Donald Clark said...

Will, The references for the transfer myths can be found here:

Note I also reference your post on Fitzpatrick's article. I actually found a cheap used copy of "The Learning Alliance," then got a copy of the paper they cite by Baldwin & Ford and the had to drive to a different library system to read Georgenson's article that the mystical research was based on. A few days later I serching Google to see if I missed anything and came across your post.

The resesearch on Kirkpatrick is in Alliger, G. & Janak, E. (1989). Kirkpatrick's Levels of Training Criteria: Thirty Years Later. Personnel Psychology, Summer, Vol 42 No 2.

Note that the terms I used are the ones used in their paper.

This reference is often used, but it cites Alliger & Janak as a basis for creating a new evaluation model: Horton, E. (1996). The Flawed Four-Level Evaluation Model. Human Resource Development Quarterly. New York: Jossey-Bass Publishers. Vol 7, No 1.

Terrence Seamon said...

Good post, Don.
Early in my career, I remember a comment from one of the HR directors I was working for: "Training's for dogs." He said it with a smirk, expecting laughs. It rubbed me the wrong way then and still does today.

Dan Spira said...

Great post and discussion!

I agree with what Will suggests: Phrases like "training doesn't work" or "let's blow up the training department" are deliberate attention-getting devices we sometimes use for promotional purposes.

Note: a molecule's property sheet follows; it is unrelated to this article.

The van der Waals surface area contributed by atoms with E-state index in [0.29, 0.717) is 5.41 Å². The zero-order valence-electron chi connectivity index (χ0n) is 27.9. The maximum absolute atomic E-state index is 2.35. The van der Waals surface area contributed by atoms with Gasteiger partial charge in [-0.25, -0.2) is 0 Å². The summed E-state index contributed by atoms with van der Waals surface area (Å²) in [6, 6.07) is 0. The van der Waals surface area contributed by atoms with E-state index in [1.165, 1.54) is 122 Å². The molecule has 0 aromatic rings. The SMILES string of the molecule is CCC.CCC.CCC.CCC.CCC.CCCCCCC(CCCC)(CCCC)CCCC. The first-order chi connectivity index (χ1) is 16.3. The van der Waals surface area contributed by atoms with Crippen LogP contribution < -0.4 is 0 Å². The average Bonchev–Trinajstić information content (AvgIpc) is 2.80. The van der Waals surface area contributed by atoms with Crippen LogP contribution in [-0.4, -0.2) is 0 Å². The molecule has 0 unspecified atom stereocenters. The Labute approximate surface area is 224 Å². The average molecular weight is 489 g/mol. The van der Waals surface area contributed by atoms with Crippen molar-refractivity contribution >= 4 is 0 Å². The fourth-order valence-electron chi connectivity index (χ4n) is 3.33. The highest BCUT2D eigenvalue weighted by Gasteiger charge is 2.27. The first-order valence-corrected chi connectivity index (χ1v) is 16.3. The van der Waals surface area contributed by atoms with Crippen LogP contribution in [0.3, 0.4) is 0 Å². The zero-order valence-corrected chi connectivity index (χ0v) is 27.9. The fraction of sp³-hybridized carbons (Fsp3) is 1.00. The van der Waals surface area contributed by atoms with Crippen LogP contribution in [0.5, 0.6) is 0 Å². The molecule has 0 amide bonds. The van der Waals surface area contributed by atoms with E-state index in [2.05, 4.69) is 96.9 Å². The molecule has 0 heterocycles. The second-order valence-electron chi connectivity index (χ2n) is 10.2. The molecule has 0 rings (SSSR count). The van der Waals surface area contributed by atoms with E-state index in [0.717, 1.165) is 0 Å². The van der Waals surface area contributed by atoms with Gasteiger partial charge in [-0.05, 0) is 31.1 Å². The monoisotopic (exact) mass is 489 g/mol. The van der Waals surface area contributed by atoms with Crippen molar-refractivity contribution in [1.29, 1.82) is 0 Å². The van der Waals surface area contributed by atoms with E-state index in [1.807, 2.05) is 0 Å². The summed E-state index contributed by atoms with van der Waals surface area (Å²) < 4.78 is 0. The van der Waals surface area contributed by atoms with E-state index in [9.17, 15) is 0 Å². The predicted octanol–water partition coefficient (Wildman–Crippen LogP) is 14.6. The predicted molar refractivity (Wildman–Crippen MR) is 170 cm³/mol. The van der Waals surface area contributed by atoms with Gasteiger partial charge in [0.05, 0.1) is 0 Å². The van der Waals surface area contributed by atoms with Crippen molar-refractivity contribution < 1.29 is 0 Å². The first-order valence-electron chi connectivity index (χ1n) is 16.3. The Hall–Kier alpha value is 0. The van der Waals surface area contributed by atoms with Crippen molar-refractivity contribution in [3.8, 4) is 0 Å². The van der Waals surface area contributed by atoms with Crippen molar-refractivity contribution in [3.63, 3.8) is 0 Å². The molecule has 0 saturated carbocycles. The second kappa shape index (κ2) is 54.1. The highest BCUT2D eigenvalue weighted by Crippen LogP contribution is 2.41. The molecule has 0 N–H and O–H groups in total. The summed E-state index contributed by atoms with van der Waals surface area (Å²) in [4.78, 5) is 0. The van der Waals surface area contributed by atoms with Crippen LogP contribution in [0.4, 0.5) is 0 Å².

Unfortunately, those phrases tap into and reinforce prior experiences of poorly designed/executed training. Negative marketing and nitpicky "gotcha" messages may seem irresistible to some us, but ultimately poison the well of business for everyone.

In addition, I think "training" rubs some people the wrong way because it suggests a specific type or style of learning intervention, which may or may not be desirable for certain contexts.

Thanks for sharing -- I've referenced this post here: http://danspira.com/2010/01/27/how-not-to-sell-learning-performance-training-development-projects/

Jane Bozarth said...

Great ideas here. My $.02:

Will: Seems to me that many of the "experts" who now show such disdain for training are the very ones responsible for doing so much damage to it. Now they've found a new revenue stream.

Don: Love your comments on Kirkpatrick and would like to add: A taxonomy is not responsible for the people who misuse it. (PS: Few of those misusing it seem to realize that Kirkpatrick himself says there's no such thing as a "fifth level".)

Donald Clark said...

Jane, I tend to agree with you and Kirkpatrick in that if you do an ROI, then you are simply doing the fourth level - discovering the impact or results.

Mark Berthelemy said...

Hi Donald,

I hold my hand up. I did use that exact tactic a while back as a headline on my blog.

The hope was that it would encourage people to read deeper, rather than just quoting the headline.

The point of the post was that we need to be clear about what we expect from "training" as opposed to other activities that lead to learning. By doing so, we should then be able to design and do training better.



Donald Clark said...

Hi Mark,

I did cover three words in a later post that help to define learning activies so that "training" does not always shoulder the blame: http://bdld.blogspot.com/2010/01/three-words-your-customer-must-know.html